01/08/16: Is nearly universal prospective order review (NUPOR) really necessary? — “… NUPOR is … expensive, time-consuming, and unnecessary … NUPOR is an antiquated practice that needs to be done away with.”

11/10/16: Someone please disrupt controlled substance storage technologies — “Management of controlled substances inside acute care pharmacies is a mess… Based on my observations, the technology is outdated, difficult to use, and has failed to improve the process in any appreciable way. It remains unclear to me what advantage these systems offer.”

04/20/17: A cautionary tale for healthcare. A lesson for pharmacy.
“The pharmacy practice I returned to … appears to have been frozen in time.”

09/21/17: It’s time to disrupt pharmacist order verification   —
“It’s an antiquated process that’s long overdue for an overhaul. The time has come for healthcare systems to make better use of their personnel.”

And that’s just flipping through my posts from the past few years. I can’t imagine what I’d find if I went all the way back to the birth of this weblog in 2009.

I used to think about disrupting healthcare all the time. I recorded my ideas in notebooks and spent years pitching my ideas to companies in the hopes of building a new and exciting pharmacy practice. But it went nowhere, and became nothing more than an exercise in futility.(1)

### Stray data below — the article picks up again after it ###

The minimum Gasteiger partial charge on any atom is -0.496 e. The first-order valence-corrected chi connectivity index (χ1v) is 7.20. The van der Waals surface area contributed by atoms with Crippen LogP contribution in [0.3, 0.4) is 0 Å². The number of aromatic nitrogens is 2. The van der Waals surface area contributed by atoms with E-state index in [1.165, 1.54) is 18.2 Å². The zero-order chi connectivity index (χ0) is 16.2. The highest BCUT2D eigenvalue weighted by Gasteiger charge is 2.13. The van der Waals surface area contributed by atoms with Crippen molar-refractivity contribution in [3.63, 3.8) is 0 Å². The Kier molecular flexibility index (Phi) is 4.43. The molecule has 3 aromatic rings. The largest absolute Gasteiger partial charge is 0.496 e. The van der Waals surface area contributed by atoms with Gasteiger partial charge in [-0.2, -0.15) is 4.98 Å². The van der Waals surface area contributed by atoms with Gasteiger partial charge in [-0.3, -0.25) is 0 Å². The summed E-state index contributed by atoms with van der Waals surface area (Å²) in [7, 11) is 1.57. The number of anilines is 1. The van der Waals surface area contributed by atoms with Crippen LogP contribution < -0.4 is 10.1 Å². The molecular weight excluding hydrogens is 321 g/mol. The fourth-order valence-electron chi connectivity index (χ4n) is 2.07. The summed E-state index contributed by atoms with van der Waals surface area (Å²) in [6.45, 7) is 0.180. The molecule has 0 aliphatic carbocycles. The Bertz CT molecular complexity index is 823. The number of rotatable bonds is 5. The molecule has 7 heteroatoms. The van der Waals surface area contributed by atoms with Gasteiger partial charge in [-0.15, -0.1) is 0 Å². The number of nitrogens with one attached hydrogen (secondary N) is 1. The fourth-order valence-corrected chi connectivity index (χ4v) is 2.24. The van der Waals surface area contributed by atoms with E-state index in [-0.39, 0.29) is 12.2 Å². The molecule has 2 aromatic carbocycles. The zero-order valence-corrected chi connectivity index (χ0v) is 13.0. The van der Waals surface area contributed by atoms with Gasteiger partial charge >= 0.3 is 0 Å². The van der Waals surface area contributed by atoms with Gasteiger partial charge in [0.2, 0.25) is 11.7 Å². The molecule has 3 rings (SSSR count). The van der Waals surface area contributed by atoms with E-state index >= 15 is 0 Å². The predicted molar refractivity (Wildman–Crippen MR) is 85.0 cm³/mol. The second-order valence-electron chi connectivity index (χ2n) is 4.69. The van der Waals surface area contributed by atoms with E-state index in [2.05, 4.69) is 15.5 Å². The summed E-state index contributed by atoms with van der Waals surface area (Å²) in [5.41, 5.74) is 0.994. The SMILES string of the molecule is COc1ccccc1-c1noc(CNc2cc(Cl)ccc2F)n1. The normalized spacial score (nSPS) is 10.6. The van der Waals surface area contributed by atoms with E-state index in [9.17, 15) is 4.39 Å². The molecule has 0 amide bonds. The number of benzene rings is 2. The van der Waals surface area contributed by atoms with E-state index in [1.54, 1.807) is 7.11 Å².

Is there a healthcare company out there that will disrupt pharmacy? Not likely. As a really smart lady once told me, no one wants to be in this space because it’s hard and you can’t make any money. What about companies from the outside? Also not likely for the same reason.

If it sounds like I’m bitter about all this, it’s because I am. Pharmacy practice could be so much more if we’d just crawl out of our holes and do something different from time to time.

Here’s the bottom line, pharmacy needs to be disrupted — desperately. However, it’s not going to happen. The best we can hope for are iteratvie changes, at best.

===============
(1) I’ve actually had a few ideas turn into real products. Nothing earth shattering, but cool nonetheless.






ASHP Midyear 2018: Initial Thoughts

I recently returned from the 2018 ASHP Midyear Clinical Meeting, i.e. “Midyear” in Anaheim, CA. This year was a bit different for me as it was the first time in many years that I attended the meeting as a regular pharmacist, i.e. not tied to a pharmacy automation company as an employee or as a consultant. As such, I had no constraints on what I could see, do, or say. It was invigorating, to say the least.